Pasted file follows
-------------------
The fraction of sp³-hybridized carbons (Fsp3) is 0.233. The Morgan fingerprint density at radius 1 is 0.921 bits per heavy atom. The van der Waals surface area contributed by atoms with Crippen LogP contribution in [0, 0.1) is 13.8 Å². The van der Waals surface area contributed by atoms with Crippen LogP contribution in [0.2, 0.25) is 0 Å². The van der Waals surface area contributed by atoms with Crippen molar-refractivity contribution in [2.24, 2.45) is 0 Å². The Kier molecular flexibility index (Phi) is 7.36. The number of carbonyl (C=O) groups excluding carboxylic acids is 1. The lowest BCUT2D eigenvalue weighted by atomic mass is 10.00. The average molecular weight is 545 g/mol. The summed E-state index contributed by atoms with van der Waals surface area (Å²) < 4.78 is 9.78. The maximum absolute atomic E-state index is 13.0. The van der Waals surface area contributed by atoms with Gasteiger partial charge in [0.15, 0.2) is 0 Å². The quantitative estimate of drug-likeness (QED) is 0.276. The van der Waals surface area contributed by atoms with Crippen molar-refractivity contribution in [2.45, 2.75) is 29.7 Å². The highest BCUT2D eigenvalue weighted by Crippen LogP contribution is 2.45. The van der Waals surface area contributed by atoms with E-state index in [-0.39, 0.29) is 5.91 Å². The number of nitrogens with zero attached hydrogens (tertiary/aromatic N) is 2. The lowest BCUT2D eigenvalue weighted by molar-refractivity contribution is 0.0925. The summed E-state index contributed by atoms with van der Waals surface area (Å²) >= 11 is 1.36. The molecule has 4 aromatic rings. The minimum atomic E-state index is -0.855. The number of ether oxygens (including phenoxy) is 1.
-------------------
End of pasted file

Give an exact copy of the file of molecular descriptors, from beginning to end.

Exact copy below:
The fraction of sp³-hybridized carbons (Fsp3) is 0.233. The Morgan fingerprint density at radius 1 is 0.921 bits per heavy atom. The van der Waals surface area contributed by atoms with Crippen LogP contribution in [0, 0.1) is 13.8 Å². The van der Waals surface area contributed by atoms with Crippen LogP contribution in [0.2, 0.25) is 0 Å². The van der Waals surface area contributed by atoms with Crippen molar-refractivity contribution in [2.24, 2.45) is 0 Å². The Kier molecular flexibility index (Phi) is 7.36. The number of carbonyl (C=O) groups excluding carboxylic acids is 1. The lowest BCUT2D eigenvalue weighted by atomic mass is 10.00. The average molecular weight is 545 g/mol. The summed E-state index contributed by atoms with van der Waals surface area (Å²) < 4.78 is 9.78. The maximum absolute atomic E-state index is 13.0. The van der Waals surface area contributed by atoms with Gasteiger partial charge in [0.15, 0.2) is 0 Å². The quantitative estimate of drug-likeness (QED) is 0.276. The van der Waals surface area contributed by atoms with Crippen molar-refractivity contribution in [2.45, 2.75) is 29.7 Å². The highest BCUT2D eigenvalue weighted by Crippen LogP contribution is 2.45. The van der Waals surface area contributed by atoms with E-state index in [-0.39, 0.29) is 5.91 Å². The number of nitrogens with zero attached hydrogens (tertiary/aromatic N) is 2. The lowest BCUT2D eigenvalue weighted by molar-refractivity contribution is 0.0925. The summed E-state index contributed by atoms with van der Waals surface area (Å²) >= 11 is 1.36. The molecule has 4 aromatic rings. The minimum atomic E-state index is -0.855. The number of ether oxygens (including phenoxy) is 1.